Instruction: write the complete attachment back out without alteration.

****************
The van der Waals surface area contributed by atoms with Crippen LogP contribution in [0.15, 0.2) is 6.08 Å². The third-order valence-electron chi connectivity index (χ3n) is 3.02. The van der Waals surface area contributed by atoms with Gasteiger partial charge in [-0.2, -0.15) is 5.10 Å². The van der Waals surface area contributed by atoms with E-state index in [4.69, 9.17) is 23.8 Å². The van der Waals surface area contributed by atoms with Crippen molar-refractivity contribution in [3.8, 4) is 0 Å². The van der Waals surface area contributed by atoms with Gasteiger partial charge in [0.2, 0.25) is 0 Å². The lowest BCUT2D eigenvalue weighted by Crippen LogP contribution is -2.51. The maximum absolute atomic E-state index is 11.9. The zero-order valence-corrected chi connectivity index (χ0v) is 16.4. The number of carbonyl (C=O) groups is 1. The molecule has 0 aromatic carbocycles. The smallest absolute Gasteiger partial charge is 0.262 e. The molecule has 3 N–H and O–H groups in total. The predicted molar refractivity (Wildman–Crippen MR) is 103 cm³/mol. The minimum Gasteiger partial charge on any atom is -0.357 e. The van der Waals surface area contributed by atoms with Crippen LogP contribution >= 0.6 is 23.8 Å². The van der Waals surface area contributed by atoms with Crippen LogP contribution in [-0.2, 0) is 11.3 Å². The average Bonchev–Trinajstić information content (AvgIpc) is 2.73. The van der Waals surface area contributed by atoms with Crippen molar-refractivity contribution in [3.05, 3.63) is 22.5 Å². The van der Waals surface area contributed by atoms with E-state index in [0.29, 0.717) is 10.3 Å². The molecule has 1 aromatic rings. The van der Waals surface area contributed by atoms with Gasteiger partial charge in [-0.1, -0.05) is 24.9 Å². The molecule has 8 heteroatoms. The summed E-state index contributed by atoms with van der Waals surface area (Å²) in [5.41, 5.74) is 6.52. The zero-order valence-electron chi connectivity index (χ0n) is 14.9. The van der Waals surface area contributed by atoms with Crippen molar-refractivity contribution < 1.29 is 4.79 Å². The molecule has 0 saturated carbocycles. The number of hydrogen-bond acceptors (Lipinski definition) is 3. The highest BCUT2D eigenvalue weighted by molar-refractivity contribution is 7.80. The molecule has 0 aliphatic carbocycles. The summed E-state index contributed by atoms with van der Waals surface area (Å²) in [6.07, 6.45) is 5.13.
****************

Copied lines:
The van der Waals surface area contributed by atoms with Crippen LogP contribution in [0.15, 0.2) is 6.08 Å². The third-order valence-electron chi connectivity index (χ3n) is 3.02. The van der Waals surface area contributed by atoms with Gasteiger partial charge in [-0.2, -0.15) is 5.10 Å². The van der Waals surface area contributed by atoms with E-state index in [4.69, 9.17) is 23.8 Å². The van der Waals surface area contributed by atoms with Crippen molar-refractivity contribution in [3.8, 4) is 0 Å². The van der Waals surface area contributed by atoms with Gasteiger partial charge in [0.2, 0.25) is 0 Å². The lowest BCUT2D eigenvalue weighted by Crippen LogP contribution is -2.51. The maximum absolute atomic E-state index is 11.9. The zero-order valence-corrected chi connectivity index (χ0v) is 16.4. The number of carbonyl (C=O) groups is 1. The molecule has 0 aromatic carbocycles. The smallest absolute Gasteiger partial charge is 0.262 e. The molecule has 3 N–H and O–H groups in total. The predicted molar refractivity (Wildman–Crippen MR) is 103 cm³/mol. The minimum Gasteiger partial charge on any atom is -0.357 e. The van der Waals surface area contributed by atoms with Crippen LogP contribution >= 0.6 is 23.8 Å². The van der Waals surface area contributed by atoms with Crippen LogP contribution in [-0.2, 0) is 11.3 Å². The average Bonchev–Trinajstić information content (AvgIpc) is 2.73. The van der Waals surface area contributed by atoms with Crippen molar-refractivity contribution in [3.05, 3.63) is 22.5 Å². The van der Waals surface area contributed by atoms with E-state index in [0.29, 0.717) is 10.3 Å². The molecule has 1 aromatic rings. The van der Waals surface area contributed by atoms with Gasteiger partial charge in [-0.1, -0.05) is 24.9 Å². The molecule has 8 heteroatoms. The summed E-state index contributed by atoms with van der Waals surface area (Å²) in [5.41, 5.74) is 6.52. The zero-order valence-electron chi connectivity index (χ0n) is 14.9. The van der Waals surface area contributed by atoms with Crippen molar-refractivity contribution < 1.29 is 4.79 Å². The molecule has 0 saturated carbocycles. The number of hydrogen-bond acceptors (Lipinski definition) is 3. The highest BCUT2D eigenvalue weighted by molar-refractivity contribution is 7.80. The molecule has 0 aliphatic carbocycles. The summed E-state index contributed by atoms with van der Waals surface area (Å²) in [6.07, 6.45) is 5.13.